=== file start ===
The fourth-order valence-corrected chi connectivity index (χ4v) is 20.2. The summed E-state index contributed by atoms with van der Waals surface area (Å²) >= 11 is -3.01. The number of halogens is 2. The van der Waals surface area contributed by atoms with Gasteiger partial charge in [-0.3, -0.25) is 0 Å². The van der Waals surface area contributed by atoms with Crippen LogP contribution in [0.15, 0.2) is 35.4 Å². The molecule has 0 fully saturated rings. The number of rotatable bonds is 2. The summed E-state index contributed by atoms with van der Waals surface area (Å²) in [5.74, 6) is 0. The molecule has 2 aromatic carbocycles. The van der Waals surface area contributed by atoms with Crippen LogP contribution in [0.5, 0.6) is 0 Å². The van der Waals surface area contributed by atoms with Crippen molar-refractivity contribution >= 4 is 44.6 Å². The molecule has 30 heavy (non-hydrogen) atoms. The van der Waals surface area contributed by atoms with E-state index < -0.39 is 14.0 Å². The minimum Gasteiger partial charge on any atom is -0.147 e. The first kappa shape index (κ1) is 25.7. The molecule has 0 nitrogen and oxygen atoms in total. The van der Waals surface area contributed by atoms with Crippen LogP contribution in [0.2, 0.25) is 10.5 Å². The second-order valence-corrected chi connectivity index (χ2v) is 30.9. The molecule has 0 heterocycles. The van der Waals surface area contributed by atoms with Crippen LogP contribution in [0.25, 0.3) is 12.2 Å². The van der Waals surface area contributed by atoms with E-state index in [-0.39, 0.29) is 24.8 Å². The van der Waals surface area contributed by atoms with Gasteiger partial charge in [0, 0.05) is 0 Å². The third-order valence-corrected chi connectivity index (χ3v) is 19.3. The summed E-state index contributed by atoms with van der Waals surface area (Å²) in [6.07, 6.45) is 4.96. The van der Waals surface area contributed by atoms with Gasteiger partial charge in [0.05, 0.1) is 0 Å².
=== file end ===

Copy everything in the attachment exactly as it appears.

The fourth-order valence-corrected chi connectivity index (χ4v) is 20.2. The summed E-state index contributed by atoms with van der Waals surface area (Å²) >= 11 is -3.01. The number of halogens is 2. The van der Waals surface area contributed by atoms with Gasteiger partial charge in [-0.3, -0.25) is 0 Å². The van der Waals surface area contributed by atoms with Crippen LogP contribution in [0.15, 0.2) is 35.4 Å². The molecule has 0 fully saturated rings. The number of rotatable bonds is 2. The summed E-state index contributed by atoms with van der Waals surface area (Å²) in [5.74, 6) is 0. The molecule has 2 aromatic carbocycles. The van der Waals surface area contributed by atoms with Crippen LogP contribution in [0.5, 0.6) is 0 Å². The van der Waals surface area contributed by atoms with Crippen molar-refractivity contribution >= 4 is 44.6 Å². The molecule has 30 heavy (non-hydrogen) atoms. The van der Waals surface area contributed by atoms with E-state index < -0.39 is 14.0 Å². The minimum Gasteiger partial charge on any atom is -0.147 e. The first kappa shape index (κ1) is 25.7. The molecule has 0 nitrogen and oxygen atoms in total. The van der Waals surface area contributed by atoms with Crippen LogP contribution in [0.2, 0.25) is 10.5 Å². The second-order valence-corrected chi connectivity index (χ2v) is 30.9. The molecule has 0 heterocycles. The van der Waals surface area contributed by atoms with Crippen LogP contribution in [0.25, 0.3) is 12.2 Å². The van der Waals surface area contributed by atoms with E-state index in [-0.39, 0.29) is 24.8 Å². The van der Waals surface area contributed by atoms with Gasteiger partial charge in [0, 0.05) is 0 Å². The third-order valence-corrected chi connectivity index (χ3v) is 19.3. The summed E-state index contributed by atoms with van der Waals surface area (Å²) in [6.07, 6.45) is 4.96. The van der Waals surface area contributed by atoms with Gasteiger partial charge in [0.05, 0.1) is 0 Å².